Office of Student Affairs
The Office of Student Affairs places student learning at the center of its work. Consistent with the College Mission, the programs and offices under the Dean of Student Affairs educate students as they discover and explore a love of learning, the skills of critical thinking, the role of citizenship in their lives and the values of civility. The Office of the Student Affairs exercises oversight for the departments listed below.
The College House System
College Houses provide a crucial crossroads for faculty, students, distinguished visitors and alumni/ae. They are a “third space,” neither classroom nor residential hall, that fills a need intimately connected with the nature of a liberal arts education. The House System offers faculty and students a setting for chance encounters and informal moments as well as scheduled opportunities that spark students’ potential, engage their intellectual imaginations and connect them with alumni/ae and current and future notables in environments that are stimulating, comfortable and educational in the deepest sense.
The Houses are the meeting ground where students can interact and network among the extended College family. On any given day, students might encounter a government official, visiting alumni/ae, distinguished scholars, candidates interviewing for positions at the College, faculty hosting small discussions, or CEOs looking for talent. Students will create and host social events that bring them together with other members of the house and with the extended college community.
In these ways, the House environment integrates thoughtful deliberation and intellectual exploration into students’ daily lives. This frequent engagement with ideas and the cultivation of one’s own views will help students to form habits of thought and analysis that will vitalize their professional and personal lives. There are currently five College Houses: Bonchek, Brooks, New, Ware and Weis College Houses.
House Dons and Deans
A House Don and a House Dean oversee each College House. Members of the Faculty, the House Dons provide leadership in fostering the intellectual life of the Houses. As members of the Administration, the House Deans work closely with House residents on a daily basis in a variety of capacities. The Dons and the Deans advise the students who conduct house governance and programming. Both the Dons and Deans occupy office space in the Houses.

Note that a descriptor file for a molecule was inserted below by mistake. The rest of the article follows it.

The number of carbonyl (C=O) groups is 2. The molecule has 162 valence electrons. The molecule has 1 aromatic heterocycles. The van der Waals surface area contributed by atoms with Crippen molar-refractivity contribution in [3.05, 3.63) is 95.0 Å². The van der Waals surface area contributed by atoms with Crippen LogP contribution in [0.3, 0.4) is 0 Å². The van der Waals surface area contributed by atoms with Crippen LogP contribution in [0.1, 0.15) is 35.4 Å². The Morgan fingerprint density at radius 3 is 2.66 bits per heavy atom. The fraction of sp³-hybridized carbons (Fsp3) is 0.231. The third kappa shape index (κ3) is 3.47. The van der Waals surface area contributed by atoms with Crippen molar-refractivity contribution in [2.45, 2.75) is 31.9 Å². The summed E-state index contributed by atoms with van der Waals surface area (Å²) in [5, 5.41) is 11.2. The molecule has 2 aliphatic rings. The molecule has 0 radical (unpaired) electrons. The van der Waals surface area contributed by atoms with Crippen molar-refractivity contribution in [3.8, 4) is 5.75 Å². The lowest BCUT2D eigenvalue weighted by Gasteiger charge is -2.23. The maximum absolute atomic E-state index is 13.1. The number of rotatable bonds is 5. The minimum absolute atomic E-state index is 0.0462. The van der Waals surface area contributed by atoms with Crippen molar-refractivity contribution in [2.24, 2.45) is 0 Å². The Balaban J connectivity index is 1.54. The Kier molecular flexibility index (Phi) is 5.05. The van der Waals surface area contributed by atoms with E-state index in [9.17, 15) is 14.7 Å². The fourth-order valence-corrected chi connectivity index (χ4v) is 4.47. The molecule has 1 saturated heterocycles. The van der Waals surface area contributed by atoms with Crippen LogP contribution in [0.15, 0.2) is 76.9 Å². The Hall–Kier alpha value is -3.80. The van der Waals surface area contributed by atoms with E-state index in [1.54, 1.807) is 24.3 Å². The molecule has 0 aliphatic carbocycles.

House Seminar Rooms
House Seminar Rooms serve as meeting spaces for many first year Connections courses. This classroom component introduces students to skills of critical reading, critical thinking, oral communication and information literacy. At the same time, the members of a first-year Connections course typically live together in the same College House. Frequently, discussions of substance about ideas move between the classroom and informal living environment of the Houses.
The structure and governance of each House is based on the explicit acknowledgment that students should govern many aspects of their social and residential life. When the Houses were founded, students proposed, discussed, amended and ratified governance structures that determined how each house is to be run. Students create and enforce rules of conduct for each house. This degree of student autonomy demands strong student leadership and requires that each student assume some responsibility for the success of the daily living environment.
Governed only by broad College policies, students lead a College House and control its social activities and programming budget. Faculty Dons and House Deans set the tone for the house, and guide and teach students as students experience the challenges of leading others, negotiating agreements and resolving conflicts.
Members of the Houses form teams that participate in intramural and recreational sports. Finally, the residents and their advisers also conduct a New Student Orientation that introduces each new generation of students to the culture and traditions of the House and the intellectual community that is Franklin & Marshall College.
Since their conception, the Houses have encouraged and cultivated a number of initiatives to create opportunities for students to expand their thinking and provide new ways of engaging with the larger college community. Working collectively, the Houses have worked with students in developing The Liberal Arts Review, a student-led publication that addresses topics such as identity and freedom. The Junto Society, similar to the one Benjamin Franklin formed, encourages intellectual curiosity and civil discussion through a series of meetings throughout the years.